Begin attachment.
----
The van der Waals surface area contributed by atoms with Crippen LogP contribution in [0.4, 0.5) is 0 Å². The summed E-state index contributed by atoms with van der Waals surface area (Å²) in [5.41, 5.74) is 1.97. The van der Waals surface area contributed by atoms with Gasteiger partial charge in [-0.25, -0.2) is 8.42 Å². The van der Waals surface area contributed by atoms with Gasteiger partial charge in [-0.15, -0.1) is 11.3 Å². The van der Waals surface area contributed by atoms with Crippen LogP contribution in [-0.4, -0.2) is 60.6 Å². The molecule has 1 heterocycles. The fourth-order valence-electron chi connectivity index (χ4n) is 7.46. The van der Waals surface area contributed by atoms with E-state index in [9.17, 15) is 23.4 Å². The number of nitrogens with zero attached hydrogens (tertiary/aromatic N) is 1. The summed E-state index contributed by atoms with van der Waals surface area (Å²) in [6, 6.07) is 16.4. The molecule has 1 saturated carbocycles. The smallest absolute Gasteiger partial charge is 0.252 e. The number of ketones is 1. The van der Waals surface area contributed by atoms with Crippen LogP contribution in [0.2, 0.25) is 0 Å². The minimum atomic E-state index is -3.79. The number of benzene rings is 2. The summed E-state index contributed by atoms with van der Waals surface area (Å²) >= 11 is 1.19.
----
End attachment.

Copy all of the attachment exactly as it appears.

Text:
The van der Waals surface area contributed by atoms with Crippen LogP contribution in [0.4, 0.5) is 0 Å². The summed E-state index contributed by atoms with van der Waals surface area (Å²) in [5.41, 5.74) is 1.97. The van der Waals surface area contributed by atoms with Gasteiger partial charge in [-0.25, -0.2) is 8.42 Å². The van der Waals surface area contributed by atoms with Gasteiger partial charge in [-0.15, -0.1) is 11.3 Å². The van der Waals surface area contributed by atoms with Crippen LogP contribution in [-0.4, -0.2) is 60.6 Å². The molecule has 1 heterocycles. The fourth-order valence-electron chi connectivity index (χ4n) is 7.46. The van der Waals surface area contributed by atoms with E-state index in [9.17, 15) is 23.4 Å². The number of nitrogens with zero attached hydrogens (tertiary/aromatic N) is 1. The summed E-state index contributed by atoms with van der Waals surface area (Å²) in [6, 6.07) is 16.4. The molecule has 1 saturated carbocycles. The smallest absolute Gasteiger partial charge is 0.252 e. The number of ketones is 1. The van der Waals surface area contributed by atoms with Crippen LogP contribution in [0.2, 0.25) is 0 Å². The minimum atomic E-state index is -3.79. The number of benzene rings is 2. The summed E-state index contributed by atoms with van der Waals surface area (Å²) >= 11 is 1.19.